This morning I came across a wonderful story on Jorge Pinkus’ blog titled “The Daffodil Principle“. This is the first I’d heard of it and after doing some research it appears that this is a story that has been circulating through emails for some time now. I also found mention at the end of the same story on this site that the author’s name is Jaroldeen Asplund Edwards.
I found tremendous motivation in “The Daffodil Principle” in relation to our journey of weight loss. Each day we take small steps towards our goal weight. We do not necessarily see instant results on the scale (except in the first week, when water weight is shed), however when we are consistent, every healthy step we take in our diet and exercise will all add up. Some of us have more weight to shed than others, however by taking these small steps each day, you will reach your goal.
I must add to this that I do not in any way wish to negate those who have “only” 10 pounds to lose; very often those last 10 pounds can take months to come off because your body just doesn’t want to let go of them. It is during that period of weight loss that you must continue to be consistent (even though you may not see results on the scale often) in order to get that weight off. Those small, daily steps that you take will all add up and you will get that weight off when you continue to remain consistent each day.
Please read this inspirational story below:
The Daffodil Principle, by Jaroldeen Asplund Edwards
Several times my daughter had telephoned to say, “Mother, you must come to see the daffodils before they are over. “I wanted to go, but it was a two-hour drive from Laguna to Lake Arrowhead. “I will come next Tuesday”, I promised a little reluctantly on her third call.
Next Tuesday dawned cold and rainy. Still, I had promised, and reluctantly I drove there. When I finally walked into Carolyn’s house I was welcomed by the joyful sounds of happy children. I delightedly hugged and greeted my grandchildren.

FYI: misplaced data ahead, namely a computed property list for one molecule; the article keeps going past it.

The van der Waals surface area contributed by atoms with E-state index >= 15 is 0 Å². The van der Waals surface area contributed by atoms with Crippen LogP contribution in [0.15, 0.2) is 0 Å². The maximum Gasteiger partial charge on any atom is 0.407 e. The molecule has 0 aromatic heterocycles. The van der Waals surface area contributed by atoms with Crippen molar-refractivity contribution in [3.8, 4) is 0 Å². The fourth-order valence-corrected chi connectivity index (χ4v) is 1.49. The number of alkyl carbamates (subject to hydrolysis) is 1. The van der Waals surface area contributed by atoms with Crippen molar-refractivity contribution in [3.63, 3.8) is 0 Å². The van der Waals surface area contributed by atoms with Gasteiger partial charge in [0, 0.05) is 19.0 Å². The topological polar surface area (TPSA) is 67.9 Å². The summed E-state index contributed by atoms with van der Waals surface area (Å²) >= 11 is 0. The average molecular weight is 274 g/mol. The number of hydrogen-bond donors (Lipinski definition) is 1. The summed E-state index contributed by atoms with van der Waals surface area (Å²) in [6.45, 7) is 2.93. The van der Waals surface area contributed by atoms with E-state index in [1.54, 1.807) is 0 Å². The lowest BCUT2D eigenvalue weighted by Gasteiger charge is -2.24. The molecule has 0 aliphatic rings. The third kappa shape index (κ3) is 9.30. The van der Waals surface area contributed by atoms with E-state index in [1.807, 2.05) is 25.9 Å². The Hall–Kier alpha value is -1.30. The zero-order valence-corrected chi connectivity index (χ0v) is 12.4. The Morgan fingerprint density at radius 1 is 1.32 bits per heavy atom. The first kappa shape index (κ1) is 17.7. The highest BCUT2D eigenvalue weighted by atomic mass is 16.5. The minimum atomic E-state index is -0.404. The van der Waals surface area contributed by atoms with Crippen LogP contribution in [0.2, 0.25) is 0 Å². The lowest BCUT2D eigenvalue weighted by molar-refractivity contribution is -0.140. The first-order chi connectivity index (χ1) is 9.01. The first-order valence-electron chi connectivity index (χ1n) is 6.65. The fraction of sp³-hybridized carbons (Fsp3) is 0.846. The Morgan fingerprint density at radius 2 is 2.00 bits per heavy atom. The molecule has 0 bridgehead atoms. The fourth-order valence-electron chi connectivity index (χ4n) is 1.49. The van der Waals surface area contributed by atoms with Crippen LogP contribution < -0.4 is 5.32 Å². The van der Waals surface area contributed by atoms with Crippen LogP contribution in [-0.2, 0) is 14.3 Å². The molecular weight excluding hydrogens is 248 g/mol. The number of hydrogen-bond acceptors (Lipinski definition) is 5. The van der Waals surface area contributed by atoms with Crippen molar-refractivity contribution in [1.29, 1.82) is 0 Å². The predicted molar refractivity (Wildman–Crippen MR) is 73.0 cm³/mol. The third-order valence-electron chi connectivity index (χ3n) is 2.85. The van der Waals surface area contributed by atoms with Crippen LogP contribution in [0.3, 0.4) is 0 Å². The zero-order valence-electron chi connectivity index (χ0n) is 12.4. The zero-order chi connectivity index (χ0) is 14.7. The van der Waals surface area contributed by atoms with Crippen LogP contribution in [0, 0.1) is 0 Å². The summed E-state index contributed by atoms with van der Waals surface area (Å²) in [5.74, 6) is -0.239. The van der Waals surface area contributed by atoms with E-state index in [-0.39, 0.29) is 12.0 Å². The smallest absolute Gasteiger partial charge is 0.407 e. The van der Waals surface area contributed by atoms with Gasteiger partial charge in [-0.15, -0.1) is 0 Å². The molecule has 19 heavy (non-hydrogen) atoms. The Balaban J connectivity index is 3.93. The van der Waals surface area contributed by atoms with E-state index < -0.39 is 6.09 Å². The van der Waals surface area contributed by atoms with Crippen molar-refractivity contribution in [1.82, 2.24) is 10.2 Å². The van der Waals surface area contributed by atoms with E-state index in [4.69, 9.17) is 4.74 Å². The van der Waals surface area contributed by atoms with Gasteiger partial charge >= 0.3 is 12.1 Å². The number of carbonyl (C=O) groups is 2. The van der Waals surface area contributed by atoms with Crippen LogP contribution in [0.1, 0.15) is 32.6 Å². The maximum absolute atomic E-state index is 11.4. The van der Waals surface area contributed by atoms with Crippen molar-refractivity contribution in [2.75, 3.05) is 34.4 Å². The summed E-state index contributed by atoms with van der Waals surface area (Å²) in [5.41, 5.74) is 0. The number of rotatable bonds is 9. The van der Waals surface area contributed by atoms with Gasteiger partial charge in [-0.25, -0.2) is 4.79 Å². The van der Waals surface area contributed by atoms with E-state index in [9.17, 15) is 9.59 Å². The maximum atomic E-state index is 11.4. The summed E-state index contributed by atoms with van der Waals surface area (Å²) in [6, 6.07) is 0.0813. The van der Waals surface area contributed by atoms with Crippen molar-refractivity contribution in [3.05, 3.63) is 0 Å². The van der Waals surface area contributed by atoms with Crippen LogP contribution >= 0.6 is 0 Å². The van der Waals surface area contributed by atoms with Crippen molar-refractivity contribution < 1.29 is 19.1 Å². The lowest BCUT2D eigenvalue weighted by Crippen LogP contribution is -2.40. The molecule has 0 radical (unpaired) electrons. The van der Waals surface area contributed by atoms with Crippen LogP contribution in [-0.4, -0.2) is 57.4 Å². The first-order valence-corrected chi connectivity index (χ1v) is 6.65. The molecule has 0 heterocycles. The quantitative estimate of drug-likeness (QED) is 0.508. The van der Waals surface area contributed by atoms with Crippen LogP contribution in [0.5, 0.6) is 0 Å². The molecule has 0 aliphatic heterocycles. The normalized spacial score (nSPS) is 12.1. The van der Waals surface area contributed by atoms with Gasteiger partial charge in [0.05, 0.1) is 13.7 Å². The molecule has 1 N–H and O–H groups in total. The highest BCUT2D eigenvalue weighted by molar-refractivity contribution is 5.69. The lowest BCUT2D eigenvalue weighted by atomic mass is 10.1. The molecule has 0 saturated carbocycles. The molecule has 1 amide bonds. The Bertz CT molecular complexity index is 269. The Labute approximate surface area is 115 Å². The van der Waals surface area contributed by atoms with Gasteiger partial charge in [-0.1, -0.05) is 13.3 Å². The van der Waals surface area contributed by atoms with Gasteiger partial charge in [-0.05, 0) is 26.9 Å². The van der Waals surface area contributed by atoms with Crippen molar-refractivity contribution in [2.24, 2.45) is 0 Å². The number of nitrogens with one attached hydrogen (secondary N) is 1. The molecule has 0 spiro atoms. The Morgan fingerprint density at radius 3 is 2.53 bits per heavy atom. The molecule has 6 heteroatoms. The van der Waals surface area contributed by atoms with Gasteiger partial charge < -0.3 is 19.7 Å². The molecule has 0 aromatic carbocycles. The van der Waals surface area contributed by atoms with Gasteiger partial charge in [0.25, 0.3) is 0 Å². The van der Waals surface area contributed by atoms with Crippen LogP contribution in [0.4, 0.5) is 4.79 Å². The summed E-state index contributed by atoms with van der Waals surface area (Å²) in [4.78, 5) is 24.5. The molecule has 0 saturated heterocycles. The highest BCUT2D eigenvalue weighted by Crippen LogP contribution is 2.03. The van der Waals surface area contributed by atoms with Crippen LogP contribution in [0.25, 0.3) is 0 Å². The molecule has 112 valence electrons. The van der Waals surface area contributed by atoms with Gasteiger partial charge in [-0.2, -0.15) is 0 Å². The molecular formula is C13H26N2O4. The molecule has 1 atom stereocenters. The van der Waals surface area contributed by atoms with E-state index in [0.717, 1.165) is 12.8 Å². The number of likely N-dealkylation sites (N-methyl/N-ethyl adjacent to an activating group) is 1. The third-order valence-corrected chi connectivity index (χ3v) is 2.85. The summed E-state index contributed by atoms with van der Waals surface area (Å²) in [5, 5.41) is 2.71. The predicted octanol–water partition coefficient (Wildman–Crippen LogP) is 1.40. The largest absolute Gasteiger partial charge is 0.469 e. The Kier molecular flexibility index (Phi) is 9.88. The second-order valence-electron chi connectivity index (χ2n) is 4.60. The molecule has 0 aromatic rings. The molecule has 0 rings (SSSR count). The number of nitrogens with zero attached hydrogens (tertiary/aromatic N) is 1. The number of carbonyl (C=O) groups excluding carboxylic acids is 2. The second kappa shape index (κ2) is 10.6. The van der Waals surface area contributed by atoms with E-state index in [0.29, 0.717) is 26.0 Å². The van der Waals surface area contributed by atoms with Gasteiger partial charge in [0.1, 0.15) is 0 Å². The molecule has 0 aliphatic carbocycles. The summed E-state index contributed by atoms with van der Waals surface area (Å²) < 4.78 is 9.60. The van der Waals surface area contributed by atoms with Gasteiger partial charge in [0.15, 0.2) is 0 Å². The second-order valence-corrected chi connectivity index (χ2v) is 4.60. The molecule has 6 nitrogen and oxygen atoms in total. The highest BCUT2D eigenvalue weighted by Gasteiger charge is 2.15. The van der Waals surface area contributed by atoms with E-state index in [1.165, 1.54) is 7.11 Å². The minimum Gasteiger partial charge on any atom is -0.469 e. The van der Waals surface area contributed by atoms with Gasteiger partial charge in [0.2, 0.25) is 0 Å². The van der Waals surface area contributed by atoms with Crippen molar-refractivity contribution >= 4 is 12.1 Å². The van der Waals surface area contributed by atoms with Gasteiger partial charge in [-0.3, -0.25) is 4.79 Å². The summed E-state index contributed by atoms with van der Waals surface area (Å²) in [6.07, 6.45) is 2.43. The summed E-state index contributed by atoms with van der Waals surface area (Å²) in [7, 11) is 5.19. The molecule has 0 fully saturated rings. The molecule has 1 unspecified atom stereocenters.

“Forget the daffodils, Carolyn! The road is invisible in these clouds and fog, and there is nothing in the world except you and these children that I want to see badly enough to drive another inch!”
My daughter smiled calmly and said, “We drive in this all the time, Mother.” “Well, you won’t get me back on the road until it clears, and then I’m heading for home!” I assured her.
“But first we’re going to see the daffodils. It’s just a few blocks,” Carolyn said. “I’ll drive. I’m used to this.”
“Carolyn,” I said sternly, “Please turn around.” “It’s all right, Mother, I promise. You will never forgive yourself if you miss this experience.”
After about twenty minutes, we turned onto a small gravel road and I saw a small church. On the far side of the church, I saw a hand lettered sign with an arrow that read, “Daffodil Garden.” We got out of the car, each took a child’s hand, and I followed Carolyn down the path. Then, as we turned a corner, I looked up and gasped. Before me lay the most glorious sight.
It looked as though someone had taken a great vat of gold and poured it over the mountain peak and its surrounding slopes. The flowers were planted in majestic, swirling patterns, great ribbons and swaths of deep orange, creamy white, lemon yellow, salmon pink, and saffron and butter yellow. Each different-colored variety was planted in large groups so that it swirled and flowed like its own river with its own unique hue. There were five acres of flowers.